The 10-year U.S. Treasury yield hit a seven-month high on Monday ahead of fresh supply this week and because of speculation the Federal Reserve may have to raise interest rates sooner than anticipated.
The dollar rose on the same speculation. World stocks, meanwhile, fell having closed with gains last week for the 12th week out of the past 13.
European shares opened sharply lower, with the FTSEurofirst 300 <.FTEU3> down 1.6 percent. Emerging market shares as measured by MSCI <.MSCIEF> lost 1.6 percent and overall global shares <.MIWD00000PUS> fell 1 percent.
The market is trying to get some visibility on the 2010 economic outlook. At the moment there is relatively little visibility on that. We are going to see strong contributions to growth through inventories in the next two months, said Darren Winder, equity strategist at Cazenove.
Beyond that investors are looking to get some indications about what's happening to the underlying level of demand. At the moment there is very little information about that.
Japanese stocks rose to fresh eight-month highs, however, in a catch-up from Friday's better-than-expected U.S. jobs data.
Investors may be facing increased volatility this week, in part because government yields have been rising.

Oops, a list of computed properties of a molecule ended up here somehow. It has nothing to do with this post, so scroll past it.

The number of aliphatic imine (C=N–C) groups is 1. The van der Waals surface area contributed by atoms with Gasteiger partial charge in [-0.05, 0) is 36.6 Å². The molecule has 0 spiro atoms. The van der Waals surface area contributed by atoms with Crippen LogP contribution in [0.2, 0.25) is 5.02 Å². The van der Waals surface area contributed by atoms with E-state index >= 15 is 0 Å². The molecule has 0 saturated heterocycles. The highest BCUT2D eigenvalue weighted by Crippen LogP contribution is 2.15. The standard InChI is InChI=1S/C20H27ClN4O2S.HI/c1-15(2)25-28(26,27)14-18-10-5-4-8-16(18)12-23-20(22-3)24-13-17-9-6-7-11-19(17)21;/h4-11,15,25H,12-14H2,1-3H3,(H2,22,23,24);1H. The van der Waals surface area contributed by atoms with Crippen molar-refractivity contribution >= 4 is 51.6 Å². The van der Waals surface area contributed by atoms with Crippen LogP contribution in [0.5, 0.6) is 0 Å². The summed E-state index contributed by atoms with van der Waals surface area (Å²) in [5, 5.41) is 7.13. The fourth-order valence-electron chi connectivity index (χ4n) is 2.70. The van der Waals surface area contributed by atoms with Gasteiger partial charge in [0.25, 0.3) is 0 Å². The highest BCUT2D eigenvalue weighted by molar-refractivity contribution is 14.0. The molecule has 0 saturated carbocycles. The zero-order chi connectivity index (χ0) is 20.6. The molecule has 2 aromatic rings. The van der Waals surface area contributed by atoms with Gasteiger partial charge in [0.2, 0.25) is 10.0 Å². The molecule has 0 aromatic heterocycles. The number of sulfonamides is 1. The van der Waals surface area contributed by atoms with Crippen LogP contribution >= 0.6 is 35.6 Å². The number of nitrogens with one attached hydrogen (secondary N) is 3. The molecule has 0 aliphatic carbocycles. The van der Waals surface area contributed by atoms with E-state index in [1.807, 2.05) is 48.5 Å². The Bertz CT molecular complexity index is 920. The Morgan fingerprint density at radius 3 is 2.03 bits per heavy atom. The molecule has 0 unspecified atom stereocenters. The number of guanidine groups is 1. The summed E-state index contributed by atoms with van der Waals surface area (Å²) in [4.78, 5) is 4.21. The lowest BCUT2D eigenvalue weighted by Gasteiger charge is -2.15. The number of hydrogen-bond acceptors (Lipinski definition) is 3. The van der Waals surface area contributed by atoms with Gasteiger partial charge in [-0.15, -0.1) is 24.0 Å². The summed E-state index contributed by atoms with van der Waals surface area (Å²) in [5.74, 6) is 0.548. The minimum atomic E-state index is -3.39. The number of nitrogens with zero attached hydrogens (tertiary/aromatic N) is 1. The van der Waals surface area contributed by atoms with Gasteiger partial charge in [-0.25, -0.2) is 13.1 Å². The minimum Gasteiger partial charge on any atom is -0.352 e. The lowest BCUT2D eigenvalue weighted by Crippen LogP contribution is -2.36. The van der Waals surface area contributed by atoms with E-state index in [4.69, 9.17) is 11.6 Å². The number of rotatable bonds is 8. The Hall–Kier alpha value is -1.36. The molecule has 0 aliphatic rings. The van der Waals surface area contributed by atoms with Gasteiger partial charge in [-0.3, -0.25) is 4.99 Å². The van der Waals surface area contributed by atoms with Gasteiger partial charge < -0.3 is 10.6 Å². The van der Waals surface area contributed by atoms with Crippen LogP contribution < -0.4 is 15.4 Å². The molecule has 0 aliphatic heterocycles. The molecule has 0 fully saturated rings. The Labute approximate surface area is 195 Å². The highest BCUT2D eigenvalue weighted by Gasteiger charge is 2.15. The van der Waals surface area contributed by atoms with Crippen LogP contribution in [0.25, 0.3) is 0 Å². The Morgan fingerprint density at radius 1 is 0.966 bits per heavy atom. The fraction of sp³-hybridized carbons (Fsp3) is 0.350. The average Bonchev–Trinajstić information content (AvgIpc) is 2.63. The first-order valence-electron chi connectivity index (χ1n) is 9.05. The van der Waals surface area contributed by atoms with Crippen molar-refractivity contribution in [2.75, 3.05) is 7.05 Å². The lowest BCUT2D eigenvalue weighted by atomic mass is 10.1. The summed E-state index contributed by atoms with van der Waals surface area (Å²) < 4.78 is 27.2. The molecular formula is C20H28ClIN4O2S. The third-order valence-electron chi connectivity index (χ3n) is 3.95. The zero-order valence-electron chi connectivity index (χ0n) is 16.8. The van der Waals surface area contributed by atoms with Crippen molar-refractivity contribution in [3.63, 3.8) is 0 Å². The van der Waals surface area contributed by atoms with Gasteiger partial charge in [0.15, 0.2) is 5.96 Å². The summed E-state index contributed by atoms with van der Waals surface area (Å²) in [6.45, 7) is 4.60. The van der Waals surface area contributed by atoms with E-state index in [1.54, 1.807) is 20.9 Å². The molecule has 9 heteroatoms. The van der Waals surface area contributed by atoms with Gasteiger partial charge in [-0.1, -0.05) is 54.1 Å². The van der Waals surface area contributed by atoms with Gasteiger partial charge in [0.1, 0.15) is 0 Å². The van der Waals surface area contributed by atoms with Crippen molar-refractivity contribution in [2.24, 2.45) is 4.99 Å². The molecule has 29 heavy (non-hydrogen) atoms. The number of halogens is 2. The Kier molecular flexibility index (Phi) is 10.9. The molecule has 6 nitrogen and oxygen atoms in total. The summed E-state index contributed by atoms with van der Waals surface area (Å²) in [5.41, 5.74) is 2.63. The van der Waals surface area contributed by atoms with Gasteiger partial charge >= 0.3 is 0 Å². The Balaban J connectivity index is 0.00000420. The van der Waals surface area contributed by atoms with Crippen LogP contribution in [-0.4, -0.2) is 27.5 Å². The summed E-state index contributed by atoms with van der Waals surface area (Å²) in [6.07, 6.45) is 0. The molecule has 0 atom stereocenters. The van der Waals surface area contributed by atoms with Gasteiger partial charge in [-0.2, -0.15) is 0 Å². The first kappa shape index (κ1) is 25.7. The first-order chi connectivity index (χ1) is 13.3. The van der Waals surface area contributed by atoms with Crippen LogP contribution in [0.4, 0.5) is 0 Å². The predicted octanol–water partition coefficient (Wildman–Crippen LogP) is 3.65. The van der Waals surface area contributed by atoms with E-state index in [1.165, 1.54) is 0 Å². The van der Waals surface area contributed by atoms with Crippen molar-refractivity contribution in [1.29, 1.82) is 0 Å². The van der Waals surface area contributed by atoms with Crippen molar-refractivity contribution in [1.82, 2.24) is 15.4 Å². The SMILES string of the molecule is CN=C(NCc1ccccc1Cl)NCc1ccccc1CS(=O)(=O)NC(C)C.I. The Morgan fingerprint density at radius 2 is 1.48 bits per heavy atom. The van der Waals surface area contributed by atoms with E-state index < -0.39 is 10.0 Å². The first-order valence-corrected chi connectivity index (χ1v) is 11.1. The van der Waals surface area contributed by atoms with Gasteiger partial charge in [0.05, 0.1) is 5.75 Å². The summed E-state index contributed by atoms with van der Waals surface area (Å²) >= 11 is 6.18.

Two- and 10-year U.S. Treasury yields hit seven-month highs in Asia on Monday as Treasuries extended losses after last week's jobs data stirred talk that the Federal Reserve may raise interest rates later this year.
The two-year yield rose 34 basis points on Friday, its biggest single-day jump since September, and contributed to the largest weekly increase in benchmark 10-year yields in about six years.
The 10-year yield was up 5 basis points at 3.8932 percent.
The dollar rose against a basket of currencies, extending sharp gains made late last week as the U.S. Treasury yields rose.
The market is weighing how much more U.S. yields will rise and how they will impact the U.S. stocks and the economy, said a senior trader at a Japanese bank.
The dollar index, a gauge of the greenback's value against a basket of six major currencies, rose 0.5 percent <.DXY>. It gained 1.6 percent.
Sterling fell against the dollar, hitting its weakest in nearly two weeks just above $1.58, after European election results showed dwindling support for the UK's ruling Labour Party, increasing the chance that Prime Minister Gordon Brown may face another leadership challenge.
Ten-year euro zone government bond yields were flat.
(Additional reporting by Dominic Lau; editing by Stephen Nisbet)
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